Then Paul answered, What mean ye to weep and to break mine heart? for I am ready not to be bound only, but also to die at Jerusalem for the name of the Lord Jesus.
“Love” makes us act in ways we have never before contemplated. Bob McDill wrote and Alan Jackson recorded a song entitled “Must Be Love” nearly two decades ago. Its premise was about all the unexplainable feelings we experience during the course of what must be love. He sang, “First I get cold and hot, think I’m on fire, but I’m not.” He goes on, “I fall like a sparrow and fly like a dove.” All of these emotions could not be explained by his normal experiences during a relationship. Thus, it must be love. As we all can attest, we must be willing to suffer for the things we love. Picking out the perfect Valentine’s Day card in a crowded pharmacy full of flu A victims is my “Must Be Love” exhibit D.
When someone asks us whether we enjoy golf, inevitably we have to snicker before answering. “Enjoy” is an awkward word to fully describe our engagement to the game of golf. It can be often relaxing, sometimes exhilarating, but always frustrating. Golf is such a paradoxical form of supposed recreation. Balls never go where or how we intend for them to fly. A golfer at all skill levels goes through much more pains than jubilation while playing this game. However, it is during those few fleeting moments when we see a ball fly perfectly on its intended path that keeps up coming back. The rest of the time, it is hardly described as “enjoyable.” Yet, we continue to engage in the activity.
The Puritan preacher Thomas Edison wrote that, “Love has a strange quality, it is the least suffering grace, and yet it is the most suffering grace.” Consider Christ. It was His great love for us that led to His suffering on a cross. It costed Him everything, but yet He counted it in the least because of the enormity of His love.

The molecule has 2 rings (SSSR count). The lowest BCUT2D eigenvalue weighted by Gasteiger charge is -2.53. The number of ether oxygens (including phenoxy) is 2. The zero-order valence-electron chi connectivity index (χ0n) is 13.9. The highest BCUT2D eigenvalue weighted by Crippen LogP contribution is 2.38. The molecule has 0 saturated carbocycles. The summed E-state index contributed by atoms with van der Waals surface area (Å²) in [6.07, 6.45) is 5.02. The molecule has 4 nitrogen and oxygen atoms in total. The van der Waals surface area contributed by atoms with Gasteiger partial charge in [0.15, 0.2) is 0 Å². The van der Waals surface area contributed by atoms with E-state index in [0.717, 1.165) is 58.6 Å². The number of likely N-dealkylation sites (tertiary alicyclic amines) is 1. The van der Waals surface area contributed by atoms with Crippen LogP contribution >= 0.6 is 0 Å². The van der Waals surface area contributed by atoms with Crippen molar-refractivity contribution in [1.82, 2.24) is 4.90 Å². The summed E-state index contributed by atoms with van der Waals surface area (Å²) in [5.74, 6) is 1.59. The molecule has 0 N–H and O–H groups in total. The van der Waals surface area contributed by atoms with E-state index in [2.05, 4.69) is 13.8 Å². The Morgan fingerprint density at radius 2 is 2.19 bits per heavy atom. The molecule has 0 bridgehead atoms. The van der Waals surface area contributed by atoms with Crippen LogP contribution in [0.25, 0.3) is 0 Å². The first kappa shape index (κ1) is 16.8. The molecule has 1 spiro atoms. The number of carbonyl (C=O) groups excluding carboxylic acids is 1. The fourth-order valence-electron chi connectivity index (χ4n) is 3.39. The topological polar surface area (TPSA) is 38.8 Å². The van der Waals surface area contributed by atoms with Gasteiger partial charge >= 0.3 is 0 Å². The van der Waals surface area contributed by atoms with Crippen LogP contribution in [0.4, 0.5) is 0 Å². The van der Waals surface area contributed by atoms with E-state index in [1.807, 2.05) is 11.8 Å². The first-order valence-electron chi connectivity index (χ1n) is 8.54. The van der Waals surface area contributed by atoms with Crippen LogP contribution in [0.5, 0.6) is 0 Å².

We cannot fully fathom the sacrifice that Christ made for the redemption of our sins. It was and still is an epic love. So much, Edison wrote that love is the “most abiding grace.” If you think about it, one day we will no longer need faith because heaven will be a reality and seen in all its splendor. Further, both patience and repentance will no longer be required. It is love, however, which will fostered and heightened when we see and can fully worship our Savior. It is then, we will truly see the enormity of His love.
These truths should excite the believer. We see much of the realized fervor in the writings of Paul. His love for Christ graduated to a level not fully comprehended by most in his day or our day for that matter. Paul was certainly affected by the people around him crying and mourning his soon departure. However, his accepted level of conscious suffering graduated just as his love for Christ had. Paul was willing not only to be bound by the chains, but he came to the acceptance that death would be the result of his ministry. He realized that love was the both most suffering grace and the least suffering grace. Let us strive to love Christ to this degree. Great suffering is attached to a great love, but so are great blessings and great rewards. “It’ll be worth it after all.”